Why we love Mangroves!
Being in the Caribbean, the big draw for wildlife fanatics is often the vibrant fringing reef on our doorstep. It’s easy to overlook other ecosystems in favour of the bright colours, crystal clear waters and exotic looking fish. But we don’t have to go diving into the ocean to view one marine ecosystem. In fact, we don’t even have to get our feet wet. As you head down the path from Ankay’s front door to the pier (fins and mask in hand), take a moment to stop and consider the mass of submerged roots and luscious green leaves that surround you. These are our mangroves. Without them there would be no coral reef, and there would be no Ankay. These are the hidden heroes of Bocas del Toro and an integral part of the tropical ecosystem here. Found in more than 100 countries and with global coverage declining, we think they deserve a little more attention, so here are 4 reasons why we think mangroves rock!
They keep the water healthy for corals
Mangroves provide countless services to the natural world and humans, but a major one is regulation of water quality. The complex web of roots help to stabilise silt, buffer excess nutrients and lower turbidity, filtering out particulate matter. Without mangroves, this silt and particulate matter would be swept onto the reef, smothering the sensitive corals and shifting conditions to become unfavourable for the corals to thrive.
They protect us from storms, flooding and costal erosion
These unsuspecting trees are our natural sea defences, protecting us from rough seas and surging sea levels. With extreme weather events set to increase in strength and frequency as the climate crisis worsens, we’re turning to our mangroves to keep us safe. Mangroves often protect populations most vulnerable to the effects of climate change, including those living in close proximity to the sea, on small low-lying islands. These populations often rely on the ocean for provision of food and income too. Degradation or removal of mangroves could prove devastating for communities such as these.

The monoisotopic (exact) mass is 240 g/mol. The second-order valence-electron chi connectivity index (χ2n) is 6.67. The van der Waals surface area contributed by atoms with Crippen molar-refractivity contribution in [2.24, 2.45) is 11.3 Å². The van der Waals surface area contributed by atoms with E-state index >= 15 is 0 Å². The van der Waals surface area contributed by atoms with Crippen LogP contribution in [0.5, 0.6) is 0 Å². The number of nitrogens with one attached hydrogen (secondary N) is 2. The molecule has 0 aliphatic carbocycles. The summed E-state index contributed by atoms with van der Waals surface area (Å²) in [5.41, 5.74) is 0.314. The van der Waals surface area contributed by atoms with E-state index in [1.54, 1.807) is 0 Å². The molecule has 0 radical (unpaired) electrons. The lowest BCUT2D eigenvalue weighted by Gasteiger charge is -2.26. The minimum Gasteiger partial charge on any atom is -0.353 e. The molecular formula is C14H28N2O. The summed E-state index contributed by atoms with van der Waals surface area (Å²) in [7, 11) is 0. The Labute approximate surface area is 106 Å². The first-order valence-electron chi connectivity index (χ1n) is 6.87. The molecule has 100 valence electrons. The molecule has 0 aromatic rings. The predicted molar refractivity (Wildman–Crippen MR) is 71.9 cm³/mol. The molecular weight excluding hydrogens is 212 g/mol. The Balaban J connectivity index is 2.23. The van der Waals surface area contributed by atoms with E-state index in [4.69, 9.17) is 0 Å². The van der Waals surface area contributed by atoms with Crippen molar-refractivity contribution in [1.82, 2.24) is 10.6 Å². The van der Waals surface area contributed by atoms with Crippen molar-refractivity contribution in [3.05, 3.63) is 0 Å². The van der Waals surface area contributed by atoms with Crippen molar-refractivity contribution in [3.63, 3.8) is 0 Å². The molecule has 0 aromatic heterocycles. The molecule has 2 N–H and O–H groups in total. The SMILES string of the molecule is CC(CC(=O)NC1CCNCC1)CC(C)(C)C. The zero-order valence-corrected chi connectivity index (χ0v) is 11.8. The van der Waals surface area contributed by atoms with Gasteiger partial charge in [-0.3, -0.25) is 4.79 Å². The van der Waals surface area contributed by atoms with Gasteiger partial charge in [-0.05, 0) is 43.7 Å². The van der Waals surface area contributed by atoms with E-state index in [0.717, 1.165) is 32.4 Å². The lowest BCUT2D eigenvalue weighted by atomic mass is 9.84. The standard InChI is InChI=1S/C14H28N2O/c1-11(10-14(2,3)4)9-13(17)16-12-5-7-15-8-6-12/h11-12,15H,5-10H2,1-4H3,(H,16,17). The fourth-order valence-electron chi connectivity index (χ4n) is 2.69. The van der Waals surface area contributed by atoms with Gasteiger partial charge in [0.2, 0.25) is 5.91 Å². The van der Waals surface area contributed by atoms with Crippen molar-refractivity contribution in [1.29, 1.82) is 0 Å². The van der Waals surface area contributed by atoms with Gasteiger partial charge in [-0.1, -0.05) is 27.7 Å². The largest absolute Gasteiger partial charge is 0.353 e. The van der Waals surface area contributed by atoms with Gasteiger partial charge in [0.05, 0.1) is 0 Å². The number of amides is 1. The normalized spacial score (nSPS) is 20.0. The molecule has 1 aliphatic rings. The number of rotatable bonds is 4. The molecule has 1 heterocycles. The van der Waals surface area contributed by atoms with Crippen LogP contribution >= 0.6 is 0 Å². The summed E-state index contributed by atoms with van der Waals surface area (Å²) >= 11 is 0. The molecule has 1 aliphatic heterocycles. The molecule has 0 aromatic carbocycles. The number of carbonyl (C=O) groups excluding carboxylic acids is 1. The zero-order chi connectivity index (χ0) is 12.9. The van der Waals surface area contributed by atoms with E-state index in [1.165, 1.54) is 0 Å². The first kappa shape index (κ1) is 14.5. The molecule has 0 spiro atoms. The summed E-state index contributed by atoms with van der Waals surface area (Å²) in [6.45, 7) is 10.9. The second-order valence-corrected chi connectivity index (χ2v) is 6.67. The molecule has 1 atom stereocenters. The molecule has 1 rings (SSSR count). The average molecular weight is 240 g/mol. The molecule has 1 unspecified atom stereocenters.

They are an important carbon store
Mangroves aren’t just a great defence against the effects of climate change. They can also help to mitigate the effects in the first place. As photosynthesisers they breathe in carbon dioxide, storing it in their roots, branches and surrounding sediment; and they can do this at a rate 10x faster than terrestrial forests (1).
They support thousands of species
Worldwide, there are over 900 species associated with mangroves (2). These are the species which use the mangroves directly; to hunt, feed, breed, grow, shelter and much more. Once you include neighbouring ecosystems such as the coral reefs, seagrasses and estuaries, there are over 8000 species which benefit from mangroves indirectly through processes such as predation upon mangrove-associated species, water quality regulation, or wave-dissipation.
(1) Accessed 06/02/2023 (https://www.theguardian.com/environment/2021/nov/04/can-blue-carbon-make-offsetting-work-these-pioneers-think-so#:~:text=Mangroves%2C%20like%20other%20coastal%20wetlands,times%20more%20carbon%20than%20forests)
(2) Accessed 06/02/2023 (https://www.iucnredlist.org/search)